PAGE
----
TALLAHASSEE -- The president of Citizens Property Insurance Corp. faced a grilling from lawmakers Monday, but ultimately received a unanimous vote of support after explaining his response to a series of recent scandals at the company.
Barry Gilway assured lawmakers that he had acted decisively to address issues that ranged from lavish executive travel spending to an unpopular home reinspection program to a laundry list of corporate improprieties.
“I may be 67, but, man, I learn every single day,” said Gilway, acknowledging that he was “naïve” when he became CEO last June and had made some mistakes.
The hearing itself was a sign of Gilway’s rocky tenure. The Legislature hauled the CEO before the Senate Ethics and Elections Committee for an up-or-down vote instead of a committee overseeing insurance or business issues.
Lawmakers, mostly those from coastal regions where Citizens has the greatest market share, reflected the displeasure of their constituents as they questioned Gilway.
Sen. John Legg, R-Lutz, said his constituents were “unhappy” about rate increases, coverage cutbacks and Citizens’ calculation of home values, which can be higher than other estimates.
Sen. Anitere Flores, R-Miami, hammered Gilway over the home reinspection program that has cost Floridians more than $200 million in higher insurance rates in recent years.
“People went out and invested money in hardening their homes,” she said, “under the premise that their insurance rates would go down.”
Gilway, who is paid a $350,000 a year salary, pointed out that many of the problems were in place before he joined Citizens, and that he had been working to soften the blow of some of the company’s austerity measures. He pointed out that homeowners who lost discounts during the reinspections could get another reinspection, free of charge.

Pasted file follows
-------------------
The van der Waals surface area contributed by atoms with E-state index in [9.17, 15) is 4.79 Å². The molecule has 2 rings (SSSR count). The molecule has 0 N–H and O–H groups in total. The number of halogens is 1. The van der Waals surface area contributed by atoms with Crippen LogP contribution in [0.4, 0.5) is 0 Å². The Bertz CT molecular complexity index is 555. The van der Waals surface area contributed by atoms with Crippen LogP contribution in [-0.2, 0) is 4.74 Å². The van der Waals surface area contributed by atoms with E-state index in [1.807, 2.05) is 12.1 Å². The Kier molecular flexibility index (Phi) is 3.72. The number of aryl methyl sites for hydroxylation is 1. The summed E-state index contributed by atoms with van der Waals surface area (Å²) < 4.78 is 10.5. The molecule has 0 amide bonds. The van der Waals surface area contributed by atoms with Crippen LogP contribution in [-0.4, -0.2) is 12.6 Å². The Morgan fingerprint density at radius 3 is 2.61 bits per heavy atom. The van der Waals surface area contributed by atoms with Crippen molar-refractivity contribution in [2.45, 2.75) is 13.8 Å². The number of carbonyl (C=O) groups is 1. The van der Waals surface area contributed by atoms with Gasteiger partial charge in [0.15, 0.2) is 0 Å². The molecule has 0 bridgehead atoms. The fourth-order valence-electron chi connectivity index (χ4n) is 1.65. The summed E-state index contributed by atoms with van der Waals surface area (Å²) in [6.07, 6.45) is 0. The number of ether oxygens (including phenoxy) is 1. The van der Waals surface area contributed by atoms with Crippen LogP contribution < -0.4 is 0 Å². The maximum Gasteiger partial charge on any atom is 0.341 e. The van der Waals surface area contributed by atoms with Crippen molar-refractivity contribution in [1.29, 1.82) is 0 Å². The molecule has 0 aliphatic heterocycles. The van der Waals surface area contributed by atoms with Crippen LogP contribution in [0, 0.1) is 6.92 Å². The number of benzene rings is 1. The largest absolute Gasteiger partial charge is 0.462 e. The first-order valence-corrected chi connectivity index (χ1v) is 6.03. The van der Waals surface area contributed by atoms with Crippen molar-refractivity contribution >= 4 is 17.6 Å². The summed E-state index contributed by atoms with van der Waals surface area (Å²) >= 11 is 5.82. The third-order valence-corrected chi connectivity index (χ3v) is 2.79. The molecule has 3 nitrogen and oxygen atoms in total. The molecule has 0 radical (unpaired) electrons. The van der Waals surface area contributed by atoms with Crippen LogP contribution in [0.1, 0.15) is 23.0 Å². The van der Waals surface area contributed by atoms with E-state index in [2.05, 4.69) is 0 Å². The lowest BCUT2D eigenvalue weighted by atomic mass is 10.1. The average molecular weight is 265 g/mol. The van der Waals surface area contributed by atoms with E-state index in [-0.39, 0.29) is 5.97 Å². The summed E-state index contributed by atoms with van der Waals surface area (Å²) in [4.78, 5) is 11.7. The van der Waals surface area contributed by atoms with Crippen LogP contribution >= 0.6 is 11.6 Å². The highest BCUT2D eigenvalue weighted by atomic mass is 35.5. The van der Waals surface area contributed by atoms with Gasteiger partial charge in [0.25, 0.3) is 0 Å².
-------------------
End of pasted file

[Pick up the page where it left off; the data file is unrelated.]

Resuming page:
Gilway took a much more conciliatory tone on Monday than he did last year when the Herald/Times first began reporting about the company’s internal scandals — which included drunken exploits, allegations of sexual harassment and use of the company credit card at strip clubs. At the time, Gilway blasted media coverage as “shameful” and “pathetic.”
On Monday, Gilway credited the media for helping to shine a light on many of the internal problems at Citizens. He gave himself a “D” grade for how he’s worked with the media, but an “A” for managing the insurer of 1.3 million policies.
“Without the media attention on expenses, it wouldn’t be addressed as succinctly as we addressed it,” he said.
Gilway, who has four decades of experience in the insurance industry, gathered support from a wide swath of lawmakers, who said they were willing to give him a chance.
“Prior to our meeting last week, I was prepared for us to give you a little harder time than we’ve given you today” said Sen. Jack Latvala, R-Clearwater. “To me, attitude’s about 80 percent of the game. And I think you’ve got the right attitude.”